Contact

Dr. Sandi R. Copeland

Department of Human Evolution

Max Planck Institute for Evolutionary Anthropology, Leipzig

Prof. Michael Richards

Department of Human Evolution

Max Planck Institute for Evolutionary Anthropology, Leipzig

Phone: +49 341 355-0352

Silke Streiber

Department of Human Evolution

Max Planck Institute for Evolutionary Anthropology, Leipzig

Phone: +49 341 3550-350

Original publication

Sandi R. Copeland, Matt Sponheimer, Darryl J. de Ruiter, Julia A. Lee-Thorp, Daryl Codron, Petrus J. le Roux, Vaughan Grimes & Michael P. Richards
Strontium isotope evidence for landscape use by early hominins
Nature, 2 June 2011, doi:10.1038/nature10149

Behavioural Biology . Evolutionary Biology . Social and Behavioural Sciences

Early hominin landscape use

Approx. 3 million years ago, females rather than males moved from the groups they were born in to new social groups.

June 01, 2011

So far ranging and residence patterns amongst early hominins have been indirectly inferred from morphology, stone tool sourcing, comparison to living primates and phylogenetic models. An international team of researchers including Sandi Copeland, Vaughan Grimes and Michael Richards of the Max Planck Institute for Evolutionary Anthropology in Leipzig/Germany have now investigated landscape use in Australopithecus africanus (with fossils from sites dating between 2.8-2.0 million years ago) and Paranthropus robustus (with fossils from sites dating between 1.9-1.4 million years ago) from the Sterkfontein and Swartkrans cave sites in South Africa using strontium isotope analysis. This method helps identify the geological substrate on which an animal lived during tooth mineralization. (Nature, June 2nd, 2011)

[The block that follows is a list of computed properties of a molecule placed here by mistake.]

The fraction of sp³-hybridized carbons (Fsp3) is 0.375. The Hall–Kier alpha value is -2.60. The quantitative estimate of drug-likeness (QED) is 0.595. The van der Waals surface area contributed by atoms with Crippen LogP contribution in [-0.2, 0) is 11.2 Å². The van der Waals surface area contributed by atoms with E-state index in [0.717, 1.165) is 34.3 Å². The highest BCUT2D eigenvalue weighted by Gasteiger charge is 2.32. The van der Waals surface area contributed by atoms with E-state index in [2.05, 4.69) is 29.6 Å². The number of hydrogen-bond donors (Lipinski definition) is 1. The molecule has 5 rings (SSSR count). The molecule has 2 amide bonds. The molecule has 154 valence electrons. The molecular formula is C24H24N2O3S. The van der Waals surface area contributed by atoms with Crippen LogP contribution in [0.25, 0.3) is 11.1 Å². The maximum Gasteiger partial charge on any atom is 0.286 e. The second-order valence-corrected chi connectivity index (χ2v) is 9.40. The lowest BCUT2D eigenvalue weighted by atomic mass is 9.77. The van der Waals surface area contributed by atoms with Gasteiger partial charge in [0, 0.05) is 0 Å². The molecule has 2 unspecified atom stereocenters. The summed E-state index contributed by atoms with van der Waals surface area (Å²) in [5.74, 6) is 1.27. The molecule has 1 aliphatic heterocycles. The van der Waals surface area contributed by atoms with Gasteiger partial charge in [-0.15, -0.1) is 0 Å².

Skull of a <i>Paranthropus robustus</i> from Swartkrans Cave in South Africa. Zoom Image
Skull of a Paranthropus robustus from Swartkrans Cave in South Africa.

The researchers show that a high proportion of small, but not large, hominin teeth had non-local strontium isotope compositions. Given the relatively high levels of sexual dimorphism in early hominins, the smaller teeth probably represent females, indicating that females were more likely than males to disperse from their natal (i.e. where they were born) groups. This is similar to the dispersal pattern found in chimpanzees, bonobos, and many human groups, but dissimilar to that of most gorillas and other primates.

Established paleontological and archaeological techniques provide little tangible evidence for how early hominins used and moved across landscapes. For example, home range size has been estimated based on a rough correlation with body mass, and models of early hominin dispersal have relied on behaviors common among hominoids and presumed to be present in a common ancestor. “However, the highly uncertain nature of such reconstructions limits our understanding of early hominin ecology, biology, social structure, and evolution”, says Sandi Copeland of the Max Planck Institute for Evolutionary Anthropology.

Copeland and colleagues have now used a geochemical proxy, strontium isotope analysis of tooth enamel, to investigate early hominin landscape use. Strontium is ingested and incorporated in trace quantities into mammalian teeth. First, the researchers determined strontium isotopes in plant specimens that were collected within a 50 km radius of the Sterkfontein and Swartkrans caves in order to establish the background of biologically available strontium across the region. They then sampled a series of hominin tooth crowns by employing a relatively new method for measuring strontium isotopes in teeth that is called laser ablation multicollector inductively coupled plasma mass spectrometry (LA-MC-ICP-MS). This method is almost non-destructive as it leaves only tiny traces on the enamel surface. The researchers found that although there is no significant difference between the proportion of non-locals in P. robustus (36 %) and A. africanus (25 %), there are significant differences between subsets of hominins defined by tooth size.

 
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